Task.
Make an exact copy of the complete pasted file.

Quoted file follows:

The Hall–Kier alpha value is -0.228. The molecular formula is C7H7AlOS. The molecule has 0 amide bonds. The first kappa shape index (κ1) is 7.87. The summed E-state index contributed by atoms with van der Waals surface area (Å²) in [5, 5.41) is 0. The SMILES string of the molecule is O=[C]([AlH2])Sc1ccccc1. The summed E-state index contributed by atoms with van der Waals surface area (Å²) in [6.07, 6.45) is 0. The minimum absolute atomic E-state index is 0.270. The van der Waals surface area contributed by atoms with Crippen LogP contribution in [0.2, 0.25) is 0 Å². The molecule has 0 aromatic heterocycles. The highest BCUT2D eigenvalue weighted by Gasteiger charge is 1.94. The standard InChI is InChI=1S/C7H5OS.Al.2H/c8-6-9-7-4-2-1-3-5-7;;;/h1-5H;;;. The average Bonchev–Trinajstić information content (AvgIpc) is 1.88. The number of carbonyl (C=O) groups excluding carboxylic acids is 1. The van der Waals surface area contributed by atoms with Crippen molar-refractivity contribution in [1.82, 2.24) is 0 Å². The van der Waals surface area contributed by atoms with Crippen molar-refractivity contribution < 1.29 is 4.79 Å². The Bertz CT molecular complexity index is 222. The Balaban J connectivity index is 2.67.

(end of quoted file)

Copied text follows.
The Hall–Kier alpha value is -0.228. The molecular formula is C7H7AlOS. The molecule has 0 amide bonds. The first kappa shape index (κ1) is 7.87. The summed E-state index contributed by atoms with van der Waals surface area (Å²) in [5, 5.41) is 0. The SMILES string of the molecule is O=[C]([AlH2])Sc1ccccc1. The summed E-state index contributed by atoms with van der Waals surface area (Å²) in [6.07, 6.45) is 0. The minimum absolute atomic E-state index is 0.270. The van der Waals surface area contributed by atoms with Crippen LogP contribution in [0.2, 0.25) is 0 Å². The molecule has 0 aromatic heterocycles. The highest BCUT2D eigenvalue weighted by Gasteiger charge is 1.94. The standard InChI is InChI=1S/C7H5OS.Al.2H/c8-6-9-7-4-2-1-3-5-7;;;/h1-5H;;;. The average Bonchev–Trinajstić information content (AvgIpc) is 1.88. The number of carbonyl (C=O) groups excluding carboxylic acids is 1. The van der Waals surface area contributed by atoms with Crippen molar-refractivity contribution in [1.82, 2.24) is 0 Å². The van der Waals surface area contributed by atoms with Crippen molar-refractivity contribution < 1.29 is 4.79 Å². The Bertz CT molecular complexity index is 222. The Balaban J connectivity index is 2.67.